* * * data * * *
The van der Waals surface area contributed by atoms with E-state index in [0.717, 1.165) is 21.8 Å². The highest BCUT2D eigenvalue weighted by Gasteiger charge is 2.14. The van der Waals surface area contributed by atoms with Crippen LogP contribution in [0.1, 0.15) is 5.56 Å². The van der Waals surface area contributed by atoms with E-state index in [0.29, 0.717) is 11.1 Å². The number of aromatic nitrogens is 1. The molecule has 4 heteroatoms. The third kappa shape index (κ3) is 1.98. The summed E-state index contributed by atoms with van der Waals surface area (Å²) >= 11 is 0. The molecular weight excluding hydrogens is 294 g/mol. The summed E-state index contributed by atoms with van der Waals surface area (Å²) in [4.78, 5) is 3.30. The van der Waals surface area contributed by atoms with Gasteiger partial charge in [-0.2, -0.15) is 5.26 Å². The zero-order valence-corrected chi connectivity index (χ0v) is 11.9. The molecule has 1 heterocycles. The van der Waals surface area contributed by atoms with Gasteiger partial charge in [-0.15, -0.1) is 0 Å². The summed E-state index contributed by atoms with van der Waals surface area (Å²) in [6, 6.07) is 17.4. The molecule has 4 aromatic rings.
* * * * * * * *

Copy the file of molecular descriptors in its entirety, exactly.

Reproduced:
The van der Waals surface area contributed by atoms with E-state index in [0.717, 1.165) is 21.8 Å². The highest BCUT2D eigenvalue weighted by Gasteiger charge is 2.14. The van der Waals surface area contributed by atoms with Crippen LogP contribution in [0.1, 0.15) is 5.56 Å². The van der Waals surface area contributed by atoms with E-state index in [0.29, 0.717) is 11.1 Å². The number of aromatic nitrogens is 1. The molecule has 4 heteroatoms. The third kappa shape index (κ3) is 1.98. The summed E-state index contributed by atoms with van der Waals surface area (Å²) >= 11 is 0. The molecular weight excluding hydrogens is 294 g/mol. The summed E-state index contributed by atoms with van der Waals surface area (Å²) in [4.78, 5) is 3.30. The van der Waals surface area contributed by atoms with Gasteiger partial charge in [-0.2, -0.15) is 5.26 Å². The zero-order valence-corrected chi connectivity index (χ0v) is 11.9. The molecule has 1 heterocycles. The van der Waals surface area contributed by atoms with Gasteiger partial charge in [-0.15, -0.1) is 0 Å². The summed E-state index contributed by atoms with van der Waals surface area (Å²) in [6, 6.07) is 17.4. The molecule has 4 aromatic rings.